Review of Design Considerations for Brain-on-a-Chip Models Cameron, Tiffany; Bennet, Tanya; Rowe, Elyn M.; Anwer, Mehwish; Wellington, Cheryl; Cheung, Karen C.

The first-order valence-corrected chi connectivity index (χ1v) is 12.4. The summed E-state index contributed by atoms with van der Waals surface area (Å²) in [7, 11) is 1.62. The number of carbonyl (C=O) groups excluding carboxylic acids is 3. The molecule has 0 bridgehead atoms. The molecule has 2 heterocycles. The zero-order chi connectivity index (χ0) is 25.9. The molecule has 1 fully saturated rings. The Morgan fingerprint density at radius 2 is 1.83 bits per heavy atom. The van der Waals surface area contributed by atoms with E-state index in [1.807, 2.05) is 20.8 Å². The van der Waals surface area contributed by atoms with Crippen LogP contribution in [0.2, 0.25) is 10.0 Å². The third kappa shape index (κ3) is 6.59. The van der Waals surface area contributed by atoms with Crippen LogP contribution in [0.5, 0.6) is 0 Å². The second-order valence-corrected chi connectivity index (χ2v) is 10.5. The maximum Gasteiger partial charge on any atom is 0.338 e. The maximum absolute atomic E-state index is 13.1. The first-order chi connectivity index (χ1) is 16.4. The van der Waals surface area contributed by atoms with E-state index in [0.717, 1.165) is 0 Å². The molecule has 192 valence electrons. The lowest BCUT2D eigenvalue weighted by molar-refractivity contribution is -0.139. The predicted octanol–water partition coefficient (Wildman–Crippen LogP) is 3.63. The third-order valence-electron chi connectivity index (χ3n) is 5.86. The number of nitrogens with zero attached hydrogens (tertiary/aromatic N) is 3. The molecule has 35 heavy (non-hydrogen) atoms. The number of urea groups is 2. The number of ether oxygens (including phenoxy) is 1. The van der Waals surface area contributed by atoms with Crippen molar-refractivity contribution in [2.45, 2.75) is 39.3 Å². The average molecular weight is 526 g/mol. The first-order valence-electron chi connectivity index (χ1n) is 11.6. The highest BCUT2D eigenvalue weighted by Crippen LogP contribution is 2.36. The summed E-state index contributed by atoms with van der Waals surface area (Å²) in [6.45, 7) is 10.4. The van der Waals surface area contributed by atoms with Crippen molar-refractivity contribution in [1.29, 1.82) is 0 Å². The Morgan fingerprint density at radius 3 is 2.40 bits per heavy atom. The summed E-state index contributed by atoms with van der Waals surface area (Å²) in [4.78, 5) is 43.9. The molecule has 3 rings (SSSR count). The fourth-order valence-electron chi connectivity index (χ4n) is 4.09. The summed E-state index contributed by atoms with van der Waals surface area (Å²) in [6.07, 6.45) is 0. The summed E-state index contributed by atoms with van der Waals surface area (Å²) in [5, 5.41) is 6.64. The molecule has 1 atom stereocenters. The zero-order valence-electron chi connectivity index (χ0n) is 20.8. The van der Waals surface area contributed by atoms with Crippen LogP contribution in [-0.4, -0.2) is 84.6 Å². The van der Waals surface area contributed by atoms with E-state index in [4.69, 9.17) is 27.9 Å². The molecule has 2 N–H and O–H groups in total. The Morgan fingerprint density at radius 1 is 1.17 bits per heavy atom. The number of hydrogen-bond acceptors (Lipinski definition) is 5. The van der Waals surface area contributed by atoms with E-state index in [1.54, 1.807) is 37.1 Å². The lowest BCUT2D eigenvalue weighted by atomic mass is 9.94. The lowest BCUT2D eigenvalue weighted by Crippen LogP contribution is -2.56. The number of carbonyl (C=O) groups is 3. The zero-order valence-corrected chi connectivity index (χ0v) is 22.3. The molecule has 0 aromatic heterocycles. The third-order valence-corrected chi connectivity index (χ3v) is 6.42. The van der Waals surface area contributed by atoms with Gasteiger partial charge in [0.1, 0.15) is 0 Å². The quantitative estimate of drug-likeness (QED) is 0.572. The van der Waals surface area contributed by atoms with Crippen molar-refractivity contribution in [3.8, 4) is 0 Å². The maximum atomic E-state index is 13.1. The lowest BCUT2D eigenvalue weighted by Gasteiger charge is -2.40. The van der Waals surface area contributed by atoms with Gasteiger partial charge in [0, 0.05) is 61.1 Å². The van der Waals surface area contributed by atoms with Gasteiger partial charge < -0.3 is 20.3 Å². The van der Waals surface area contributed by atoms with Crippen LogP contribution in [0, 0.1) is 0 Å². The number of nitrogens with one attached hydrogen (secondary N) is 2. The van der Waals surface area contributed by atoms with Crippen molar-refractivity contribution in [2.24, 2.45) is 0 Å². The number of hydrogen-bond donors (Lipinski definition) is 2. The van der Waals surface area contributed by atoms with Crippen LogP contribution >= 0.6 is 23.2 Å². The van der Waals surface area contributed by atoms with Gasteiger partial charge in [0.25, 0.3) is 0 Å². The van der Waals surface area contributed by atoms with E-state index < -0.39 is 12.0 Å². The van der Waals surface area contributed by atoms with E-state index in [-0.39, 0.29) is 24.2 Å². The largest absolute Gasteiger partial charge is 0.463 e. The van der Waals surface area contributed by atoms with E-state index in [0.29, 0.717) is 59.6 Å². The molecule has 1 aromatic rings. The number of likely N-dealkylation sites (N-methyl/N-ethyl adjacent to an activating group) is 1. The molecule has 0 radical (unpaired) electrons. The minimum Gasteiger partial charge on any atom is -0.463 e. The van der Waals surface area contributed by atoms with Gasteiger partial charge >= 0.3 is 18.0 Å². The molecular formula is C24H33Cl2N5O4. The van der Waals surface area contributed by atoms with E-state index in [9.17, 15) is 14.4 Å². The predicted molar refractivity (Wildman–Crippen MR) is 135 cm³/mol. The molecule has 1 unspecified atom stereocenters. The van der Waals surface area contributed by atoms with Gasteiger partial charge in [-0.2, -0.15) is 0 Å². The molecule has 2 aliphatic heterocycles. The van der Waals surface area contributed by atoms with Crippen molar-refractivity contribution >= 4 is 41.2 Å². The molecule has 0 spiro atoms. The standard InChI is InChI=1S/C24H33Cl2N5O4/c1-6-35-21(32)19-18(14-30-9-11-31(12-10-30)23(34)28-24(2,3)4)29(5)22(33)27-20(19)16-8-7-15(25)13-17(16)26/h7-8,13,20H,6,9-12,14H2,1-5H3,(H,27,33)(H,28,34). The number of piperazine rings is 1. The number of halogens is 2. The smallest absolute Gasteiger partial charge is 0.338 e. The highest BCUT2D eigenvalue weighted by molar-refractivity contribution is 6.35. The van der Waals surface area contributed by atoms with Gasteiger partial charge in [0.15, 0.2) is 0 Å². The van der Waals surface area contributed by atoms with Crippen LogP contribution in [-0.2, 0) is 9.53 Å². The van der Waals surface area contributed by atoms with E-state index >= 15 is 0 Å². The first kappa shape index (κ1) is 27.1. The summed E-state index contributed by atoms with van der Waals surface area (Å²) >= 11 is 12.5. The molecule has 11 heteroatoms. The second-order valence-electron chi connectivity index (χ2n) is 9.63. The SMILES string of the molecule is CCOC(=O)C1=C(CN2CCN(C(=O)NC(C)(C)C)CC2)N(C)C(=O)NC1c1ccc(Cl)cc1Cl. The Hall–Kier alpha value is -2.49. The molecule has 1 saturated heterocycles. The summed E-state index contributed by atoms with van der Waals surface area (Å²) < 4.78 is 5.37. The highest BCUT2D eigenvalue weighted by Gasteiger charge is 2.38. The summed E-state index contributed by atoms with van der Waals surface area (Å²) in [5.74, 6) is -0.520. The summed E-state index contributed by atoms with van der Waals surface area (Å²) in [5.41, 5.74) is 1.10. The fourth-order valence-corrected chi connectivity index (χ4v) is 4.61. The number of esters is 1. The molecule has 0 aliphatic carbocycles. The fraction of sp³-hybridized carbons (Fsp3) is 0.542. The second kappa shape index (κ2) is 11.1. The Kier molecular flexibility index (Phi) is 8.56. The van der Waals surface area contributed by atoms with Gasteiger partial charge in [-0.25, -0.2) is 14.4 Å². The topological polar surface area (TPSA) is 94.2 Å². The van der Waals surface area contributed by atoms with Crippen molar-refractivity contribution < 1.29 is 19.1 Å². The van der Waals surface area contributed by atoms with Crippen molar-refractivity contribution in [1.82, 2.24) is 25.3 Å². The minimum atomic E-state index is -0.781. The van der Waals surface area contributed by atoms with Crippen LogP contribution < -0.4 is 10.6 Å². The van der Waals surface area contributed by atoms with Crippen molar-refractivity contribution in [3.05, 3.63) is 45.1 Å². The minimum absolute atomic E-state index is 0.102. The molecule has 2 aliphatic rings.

In recent years, the need for sophisticated human in vitro models for integrative biology has motivated the development of organ-on-a-chip platforms. Organ-on-a-chip devices are engineered to mimic the mechanical, biochemical and physiological properties of human organs; however, there are many important considerations when selecting or designing an appropriate device for investigating a specific scientific question. Building microfluidic Brain-on-a-Chip (BoC) models from the ground-up will allow for research questions to be answered more thoroughly in the brain research field, but the design of these devices requires several choices to be made throughout the design development phase. These considerations include the cell types, extracellular matrix (ECM) material(s), and perfusion/flow considerations. Choices made early in the design cycle will dictate the limitations of the device and influence the end-point results such as the permeability of the endothelial cell monolayer, and the expression of cell type-specific markers. To better understand why the engineering aspects of a microfluidic BoC need to be influenced by the desired biological environment, recent progress in microfluidic BoC technology is compared. This review focuses on perfusable blood–brain barrier (BBB) and neurovascular unit (NVU) models with discussions about the chip architecture, the ECM used, and how they relate to the in vivo human brain. With increased knowledge on how to make informed choices when selecting or designing BoC models, the scientific community will benefit from shorter development phases and platforms curated for their application.
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